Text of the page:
A frank look at the news and its social impact
A group of prominent Spanish journalists met recently to grapple with the news media’s impact on social cohesion and the rise of radicalization. The setting was a roundtable discussion on 15 March, organized by Spain’s Baha’i Office of Public Affairs at the King Juan Carlos University Center for University Studies.
“The function of journalism is to make objective information known to the public for the common good,” argued Rafael Fraguas, co-founder of the major daily newspaper El Pais. “Today information is conflated with opinion. The compromising of objectivity—the highest form of honesty—in the news media is leading to ignorance, and it is clear today where ignorance is taking society.”
The event involved a roundtable discussion among five individuals who work with some of Spain’s major media organizations: Mr. Fraguas; Jesús Bastante, the editor in chief of the online publication Religión Digital; Beatriz de Vincete de Castro, a lawyer and media personality; Francisco Castañón, director of the online magazine Entreletras; and Juana Pérez, an editor with the international news agency Pressenza. The discussion took place before an audience of some forty students and faculty.
Participants explored the conflicting forces that are shaping news coverage today. Immediacy and cutbacks in funding have restrained the ability of journalists to pursue in-depth analyses. These same forces incentivize sensationalized and superficial stories that often seek to appeal to emotions of anger and mistrust. Yet, many journalists are deeply aware of these trends and want to pursue more profound stories that explore the complexities of a situation affecting society and to help build understanding.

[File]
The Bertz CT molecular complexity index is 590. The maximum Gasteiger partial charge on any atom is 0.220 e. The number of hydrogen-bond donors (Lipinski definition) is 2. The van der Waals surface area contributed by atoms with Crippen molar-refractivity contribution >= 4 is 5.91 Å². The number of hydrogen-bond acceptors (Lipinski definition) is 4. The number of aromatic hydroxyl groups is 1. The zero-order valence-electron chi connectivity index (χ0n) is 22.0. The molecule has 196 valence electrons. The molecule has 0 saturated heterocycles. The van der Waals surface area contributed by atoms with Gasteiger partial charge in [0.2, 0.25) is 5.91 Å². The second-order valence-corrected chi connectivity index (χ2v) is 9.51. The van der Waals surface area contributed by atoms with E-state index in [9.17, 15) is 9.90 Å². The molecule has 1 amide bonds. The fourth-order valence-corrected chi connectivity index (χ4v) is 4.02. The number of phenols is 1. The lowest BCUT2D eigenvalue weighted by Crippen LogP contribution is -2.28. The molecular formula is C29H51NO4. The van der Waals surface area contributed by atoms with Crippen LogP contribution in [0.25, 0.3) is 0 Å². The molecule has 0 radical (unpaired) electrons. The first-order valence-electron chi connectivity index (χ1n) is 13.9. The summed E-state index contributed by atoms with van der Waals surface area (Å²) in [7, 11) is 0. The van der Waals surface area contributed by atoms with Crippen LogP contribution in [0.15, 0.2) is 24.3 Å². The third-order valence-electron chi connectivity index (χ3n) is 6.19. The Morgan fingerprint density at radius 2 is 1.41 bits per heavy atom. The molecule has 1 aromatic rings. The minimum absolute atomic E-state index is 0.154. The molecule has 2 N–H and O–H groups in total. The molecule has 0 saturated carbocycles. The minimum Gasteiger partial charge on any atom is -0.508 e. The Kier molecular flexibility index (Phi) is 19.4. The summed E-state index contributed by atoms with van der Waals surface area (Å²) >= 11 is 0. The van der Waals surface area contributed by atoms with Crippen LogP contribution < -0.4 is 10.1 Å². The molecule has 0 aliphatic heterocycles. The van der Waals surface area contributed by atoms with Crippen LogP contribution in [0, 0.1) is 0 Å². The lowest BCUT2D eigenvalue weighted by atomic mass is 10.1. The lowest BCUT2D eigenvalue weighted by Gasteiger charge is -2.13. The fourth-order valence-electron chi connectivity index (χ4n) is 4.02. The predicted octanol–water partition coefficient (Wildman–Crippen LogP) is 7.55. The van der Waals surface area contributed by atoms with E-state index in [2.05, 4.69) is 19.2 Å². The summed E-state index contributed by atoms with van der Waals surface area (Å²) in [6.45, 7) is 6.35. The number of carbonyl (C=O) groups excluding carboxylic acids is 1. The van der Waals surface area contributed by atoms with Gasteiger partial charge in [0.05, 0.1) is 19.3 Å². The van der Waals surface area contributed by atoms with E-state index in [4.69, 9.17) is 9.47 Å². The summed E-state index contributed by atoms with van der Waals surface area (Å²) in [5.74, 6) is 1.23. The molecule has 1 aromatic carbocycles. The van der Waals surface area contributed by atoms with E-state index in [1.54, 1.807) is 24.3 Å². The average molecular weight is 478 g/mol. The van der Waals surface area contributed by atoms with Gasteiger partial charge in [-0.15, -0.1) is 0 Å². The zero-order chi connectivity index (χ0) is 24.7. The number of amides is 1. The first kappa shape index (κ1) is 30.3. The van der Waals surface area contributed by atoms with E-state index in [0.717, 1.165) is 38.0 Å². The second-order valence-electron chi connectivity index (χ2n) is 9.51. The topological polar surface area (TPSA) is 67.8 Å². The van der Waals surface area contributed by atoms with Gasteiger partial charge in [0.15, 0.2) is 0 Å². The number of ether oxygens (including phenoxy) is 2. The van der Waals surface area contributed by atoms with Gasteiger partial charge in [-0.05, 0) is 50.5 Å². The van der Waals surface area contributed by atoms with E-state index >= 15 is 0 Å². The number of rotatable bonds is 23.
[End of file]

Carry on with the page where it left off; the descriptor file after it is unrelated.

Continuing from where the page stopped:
“In society, there are processes of disintegration and hopelessness that attract large audiences and processes of integration that instill hope but are not always covered. Therefore, journalists have to choose between putting on a show and making judgements, and informing in a trustworthy manner that fosters hope,” Ms. Pérez explained in the discussion.
Layla Sant from the Baha’i Office of Public Affairs explained the aims of the event. “Media has an impact on how society sees and perceives reality,” she said. “This dialogue is an early and necessary step in building conversation in our society about the values and framework that can enable the media to fulfill its role and responsibility for the betterment of society.”
The roundtable emerged from a seminar co-organized by the Baha'i community in October on the prevention of violent radicalization. “We found an important theme to explore further is the place of the news media in the positive and negative forces playing out in society today,” said Dunia Donaires, also of the Office of Public Affairs. “So we decided to organize a series of discussions for journalists to analyze elements that initiate radicalization, such as polarizing and conflictual coverage, and explore how the media might counter these.”
The Office of Public Affairs is planning future roundtables. It aspires to give momentum to a growing conversation in the country about the values and responsibilities of the media and ultimately to lead to further actions that can foster social harmony. The Office is also working with the Autonomous University of Madrid to teach a three-day summer school course about the prevention of violent radicalization.